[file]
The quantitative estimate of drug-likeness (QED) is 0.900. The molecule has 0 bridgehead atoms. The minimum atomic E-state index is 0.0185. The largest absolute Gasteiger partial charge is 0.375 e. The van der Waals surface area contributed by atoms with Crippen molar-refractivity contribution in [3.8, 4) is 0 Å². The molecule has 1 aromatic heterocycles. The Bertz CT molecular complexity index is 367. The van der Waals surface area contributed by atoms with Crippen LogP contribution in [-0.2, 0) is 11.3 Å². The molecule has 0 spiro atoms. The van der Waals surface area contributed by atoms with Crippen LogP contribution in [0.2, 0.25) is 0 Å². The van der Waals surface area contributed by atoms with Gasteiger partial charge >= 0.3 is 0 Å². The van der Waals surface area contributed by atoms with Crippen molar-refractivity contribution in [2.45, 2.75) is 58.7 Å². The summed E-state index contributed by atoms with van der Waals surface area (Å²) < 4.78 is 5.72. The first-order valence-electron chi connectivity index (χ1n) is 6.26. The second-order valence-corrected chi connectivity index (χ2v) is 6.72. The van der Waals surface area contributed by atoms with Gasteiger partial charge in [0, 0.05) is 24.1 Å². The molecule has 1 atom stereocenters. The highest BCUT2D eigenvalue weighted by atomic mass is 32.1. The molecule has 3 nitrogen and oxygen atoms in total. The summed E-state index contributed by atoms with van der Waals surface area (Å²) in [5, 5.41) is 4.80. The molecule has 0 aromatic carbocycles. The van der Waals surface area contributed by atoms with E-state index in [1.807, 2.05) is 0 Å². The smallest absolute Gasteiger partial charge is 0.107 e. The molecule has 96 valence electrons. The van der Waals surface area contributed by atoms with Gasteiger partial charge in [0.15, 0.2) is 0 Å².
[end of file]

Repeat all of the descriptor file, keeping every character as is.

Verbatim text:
The quantitative estimate of drug-likeness (QED) is 0.900. The molecule has 0 bridgehead atoms. The minimum atomic E-state index is 0.0185. The largest absolute Gasteiger partial charge is 0.375 e. The van der Waals surface area contributed by atoms with Crippen molar-refractivity contribution in [3.8, 4) is 0 Å². The molecule has 1 aromatic heterocycles. The Bertz CT molecular complexity index is 367. The van der Waals surface area contributed by atoms with Crippen LogP contribution in [-0.2, 0) is 11.3 Å². The molecule has 0 spiro atoms. The van der Waals surface area contributed by atoms with Crippen LogP contribution in [0.2, 0.25) is 0 Å². The van der Waals surface area contributed by atoms with Gasteiger partial charge >= 0.3 is 0 Å². The van der Waals surface area contributed by atoms with Crippen molar-refractivity contribution in [2.45, 2.75) is 58.7 Å². The summed E-state index contributed by atoms with van der Waals surface area (Å²) < 4.78 is 5.72. The first-order valence-electron chi connectivity index (χ1n) is 6.26. The second-order valence-corrected chi connectivity index (χ2v) is 6.72. The van der Waals surface area contributed by atoms with Gasteiger partial charge in [0, 0.05) is 24.1 Å². The molecule has 1 atom stereocenters. The highest BCUT2D eigenvalue weighted by atomic mass is 32.1. The molecule has 3 nitrogen and oxygen atoms in total. The summed E-state index contributed by atoms with van der Waals surface area (Å²) in [5, 5.41) is 4.80. The molecule has 0 aromatic carbocycles. The van der Waals surface area contributed by atoms with E-state index in [1.807, 2.05) is 0 Å². The smallest absolute Gasteiger partial charge is 0.107 e. The molecule has 96 valence electrons. The van der Waals surface area contributed by atoms with Gasteiger partial charge in [0.15, 0.2) is 0 Å².